One of the first social things we learn to do as children is say we’re sorry. We’re taught to do this whether we mean it or not and whether we want to or not. The problem with this practice is that it hides our true relationship to integrity. Which is why if learn to never say you’re sorry, you can actually become a person a greater integrity and compassion.
Why We Say Sorry
We mostly say we’re sorry to fulfill the bare minimum of social nicety and/or to assuage the guilt we feel for breaking our commitments.
- Miss a sort-of-friend’s birthday party, because you didn’t really want to go? That’s ok I’ll just say, “Oh, I’m so sorry I was really busy,” and all will be forgiven.
- Your boss doesn’t give you the bonus she promised? That’s okay. She’ll just say, “Oh, we’re really sorry but the budget wouldn’t allow for it.” What are you going to do?
- Hurt your ‘sensitive’ friend’s feelings again? That’s okay. I’ll just say, “I’m so sorry. I just call it like I see it. I mean, you want me to be honest, right?”
These ways of saying sorry not only don’t do much to make the other person feel better, they actually keep us from feeling empathy for others and take responsible for how we show up in the world.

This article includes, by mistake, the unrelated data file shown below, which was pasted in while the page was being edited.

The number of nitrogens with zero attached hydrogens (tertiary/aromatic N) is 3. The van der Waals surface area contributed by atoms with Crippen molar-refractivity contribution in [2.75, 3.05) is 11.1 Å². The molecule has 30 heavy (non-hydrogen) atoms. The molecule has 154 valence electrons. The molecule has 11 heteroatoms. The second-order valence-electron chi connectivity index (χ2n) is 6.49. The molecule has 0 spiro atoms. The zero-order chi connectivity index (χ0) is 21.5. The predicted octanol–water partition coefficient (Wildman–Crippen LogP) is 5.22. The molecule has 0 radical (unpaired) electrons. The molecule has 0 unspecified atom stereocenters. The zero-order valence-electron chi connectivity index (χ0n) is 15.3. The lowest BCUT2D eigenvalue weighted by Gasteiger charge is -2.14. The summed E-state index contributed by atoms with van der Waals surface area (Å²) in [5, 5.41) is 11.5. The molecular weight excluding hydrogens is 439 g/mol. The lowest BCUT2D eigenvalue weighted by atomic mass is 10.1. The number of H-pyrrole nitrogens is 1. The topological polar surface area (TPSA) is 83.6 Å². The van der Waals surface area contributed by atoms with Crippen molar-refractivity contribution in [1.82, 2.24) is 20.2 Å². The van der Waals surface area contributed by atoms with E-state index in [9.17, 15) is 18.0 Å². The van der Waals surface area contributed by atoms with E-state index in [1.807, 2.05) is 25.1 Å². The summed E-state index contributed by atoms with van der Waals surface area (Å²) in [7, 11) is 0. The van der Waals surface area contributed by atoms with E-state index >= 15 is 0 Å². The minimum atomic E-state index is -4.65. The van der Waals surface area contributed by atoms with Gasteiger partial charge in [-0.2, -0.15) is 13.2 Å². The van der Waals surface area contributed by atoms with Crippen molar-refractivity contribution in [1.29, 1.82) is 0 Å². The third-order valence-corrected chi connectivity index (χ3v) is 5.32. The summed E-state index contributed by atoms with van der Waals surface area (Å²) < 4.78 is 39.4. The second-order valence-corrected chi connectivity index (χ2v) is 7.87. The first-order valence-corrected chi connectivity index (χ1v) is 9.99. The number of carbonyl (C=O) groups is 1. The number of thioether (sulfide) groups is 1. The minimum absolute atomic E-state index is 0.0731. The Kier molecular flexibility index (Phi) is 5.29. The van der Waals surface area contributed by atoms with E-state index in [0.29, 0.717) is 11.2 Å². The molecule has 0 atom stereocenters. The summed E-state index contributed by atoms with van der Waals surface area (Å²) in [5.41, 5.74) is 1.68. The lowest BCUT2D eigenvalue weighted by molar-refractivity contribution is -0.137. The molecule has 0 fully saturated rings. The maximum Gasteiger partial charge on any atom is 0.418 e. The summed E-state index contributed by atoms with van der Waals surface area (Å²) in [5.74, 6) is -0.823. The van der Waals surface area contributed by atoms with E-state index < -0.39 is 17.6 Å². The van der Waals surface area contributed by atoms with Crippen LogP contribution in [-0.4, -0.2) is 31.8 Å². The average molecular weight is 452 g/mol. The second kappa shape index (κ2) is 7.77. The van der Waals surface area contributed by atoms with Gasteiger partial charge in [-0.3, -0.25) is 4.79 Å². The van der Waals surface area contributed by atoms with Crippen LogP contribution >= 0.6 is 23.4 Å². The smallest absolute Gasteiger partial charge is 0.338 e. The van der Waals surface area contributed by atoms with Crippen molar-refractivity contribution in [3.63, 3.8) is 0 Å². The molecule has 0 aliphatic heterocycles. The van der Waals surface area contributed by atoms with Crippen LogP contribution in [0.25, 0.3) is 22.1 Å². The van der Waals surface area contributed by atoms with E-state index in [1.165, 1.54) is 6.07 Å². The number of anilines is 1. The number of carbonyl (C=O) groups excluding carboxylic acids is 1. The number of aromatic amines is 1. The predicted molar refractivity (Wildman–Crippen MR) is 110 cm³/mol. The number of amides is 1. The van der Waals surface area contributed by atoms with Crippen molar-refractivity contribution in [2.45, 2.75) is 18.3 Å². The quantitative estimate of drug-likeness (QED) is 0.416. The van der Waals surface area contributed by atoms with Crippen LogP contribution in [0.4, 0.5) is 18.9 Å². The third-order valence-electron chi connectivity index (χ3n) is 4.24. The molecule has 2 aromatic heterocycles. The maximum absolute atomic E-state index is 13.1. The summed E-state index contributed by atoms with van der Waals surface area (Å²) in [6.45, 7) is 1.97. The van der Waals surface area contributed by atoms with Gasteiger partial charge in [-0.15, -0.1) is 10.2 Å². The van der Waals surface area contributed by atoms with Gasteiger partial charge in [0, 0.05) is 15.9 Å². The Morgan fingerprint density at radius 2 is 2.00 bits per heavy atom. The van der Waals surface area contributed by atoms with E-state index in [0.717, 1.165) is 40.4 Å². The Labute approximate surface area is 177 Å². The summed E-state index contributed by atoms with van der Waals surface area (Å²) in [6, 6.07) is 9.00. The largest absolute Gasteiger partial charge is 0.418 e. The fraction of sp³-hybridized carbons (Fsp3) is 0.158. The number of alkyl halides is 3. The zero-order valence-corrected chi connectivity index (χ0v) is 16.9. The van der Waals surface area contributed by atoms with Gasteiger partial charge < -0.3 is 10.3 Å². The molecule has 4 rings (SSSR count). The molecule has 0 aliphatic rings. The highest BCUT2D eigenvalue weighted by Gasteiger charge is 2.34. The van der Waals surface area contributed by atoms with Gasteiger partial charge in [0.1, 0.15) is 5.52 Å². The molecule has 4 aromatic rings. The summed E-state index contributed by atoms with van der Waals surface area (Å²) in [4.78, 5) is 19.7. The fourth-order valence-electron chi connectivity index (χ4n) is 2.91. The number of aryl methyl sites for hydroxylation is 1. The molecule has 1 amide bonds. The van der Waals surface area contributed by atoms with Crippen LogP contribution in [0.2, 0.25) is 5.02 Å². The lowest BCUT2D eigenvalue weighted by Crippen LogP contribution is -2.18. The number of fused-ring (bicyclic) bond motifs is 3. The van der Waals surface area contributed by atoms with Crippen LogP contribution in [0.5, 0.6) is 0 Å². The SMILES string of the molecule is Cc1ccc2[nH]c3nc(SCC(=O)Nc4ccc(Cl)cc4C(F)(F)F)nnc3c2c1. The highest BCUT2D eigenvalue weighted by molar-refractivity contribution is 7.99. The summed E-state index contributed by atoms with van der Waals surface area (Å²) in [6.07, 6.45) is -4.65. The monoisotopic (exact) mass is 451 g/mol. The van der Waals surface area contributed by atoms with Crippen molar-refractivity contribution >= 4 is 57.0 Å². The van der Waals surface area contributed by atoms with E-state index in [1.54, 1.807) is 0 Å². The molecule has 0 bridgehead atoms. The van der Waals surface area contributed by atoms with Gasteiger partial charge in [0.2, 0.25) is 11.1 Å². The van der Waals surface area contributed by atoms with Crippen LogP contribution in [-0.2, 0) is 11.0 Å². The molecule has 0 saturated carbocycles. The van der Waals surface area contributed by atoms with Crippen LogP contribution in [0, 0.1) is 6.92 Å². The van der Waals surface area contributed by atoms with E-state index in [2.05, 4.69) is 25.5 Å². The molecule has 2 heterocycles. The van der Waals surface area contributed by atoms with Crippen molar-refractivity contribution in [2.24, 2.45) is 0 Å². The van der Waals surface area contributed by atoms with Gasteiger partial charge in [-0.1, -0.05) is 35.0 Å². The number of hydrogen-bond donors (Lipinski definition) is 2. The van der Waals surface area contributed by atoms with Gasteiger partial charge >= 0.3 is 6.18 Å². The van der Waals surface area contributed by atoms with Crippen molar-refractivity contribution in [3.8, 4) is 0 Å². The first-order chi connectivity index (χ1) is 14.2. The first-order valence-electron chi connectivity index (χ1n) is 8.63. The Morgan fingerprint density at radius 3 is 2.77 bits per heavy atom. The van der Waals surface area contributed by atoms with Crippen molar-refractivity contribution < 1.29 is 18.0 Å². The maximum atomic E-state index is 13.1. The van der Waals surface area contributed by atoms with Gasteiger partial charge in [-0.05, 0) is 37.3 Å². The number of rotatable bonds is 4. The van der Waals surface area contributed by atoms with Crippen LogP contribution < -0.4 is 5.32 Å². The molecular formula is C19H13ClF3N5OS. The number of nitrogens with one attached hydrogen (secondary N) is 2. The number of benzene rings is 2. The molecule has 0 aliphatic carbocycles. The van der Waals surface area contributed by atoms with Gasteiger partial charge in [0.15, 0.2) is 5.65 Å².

So how should you say I’m sorry? Well, instead of explaining it to you I want to model it.
Part of the reason I wrote this post is because I haven’t shared anything on this blog in several months. And yet the promise that I made to many of you is that I would send you posts every week that would “help you create the impact you crave.”
There are a lot of reasons why my writing has been sparse, some of which feel really valid in my head:
- I’ve been focusing on my full client roster, and helping them do things like sign multi-million dollar deals with Nestle, navigate through Techstars, and even start think tanks at major phone companies.
- I’ve been hard at work building a second business that has been growing faster than I expected.
- I tried to get support but we’ve worked with 4 assistants and 2 Directors of Operations this year alone.
Which is why I wanted to start this post by saying SORRY and then justifying why I’ve been so absent. But as I wrote, I realized that instead of apologizing I ought to be doing what I teach my clients to do.
I should be owning my mistakes, doing what I can to clean them up, and recommitting to the promise I made to all of you. And that’s what I intend to do right now:
Dear Amazing Reader,
I screwed up. I didn’t create enough time in my life over the last few months to be able to deliver to you the posts I promised. I got caught up in editing another blog, starting another business, getting situated in New York City, building a team, and a ton of other really important things. And even though all of those things made writing harder, I doesn’t change the fact that I didn’t honor my promise to you.
Now I know many of you don’t care about this. In fact, some of you may not have even noticed that I wasn’t sharing posts. But I want to own my mistake nonetheless. And here’s what I’m doing to clean it up.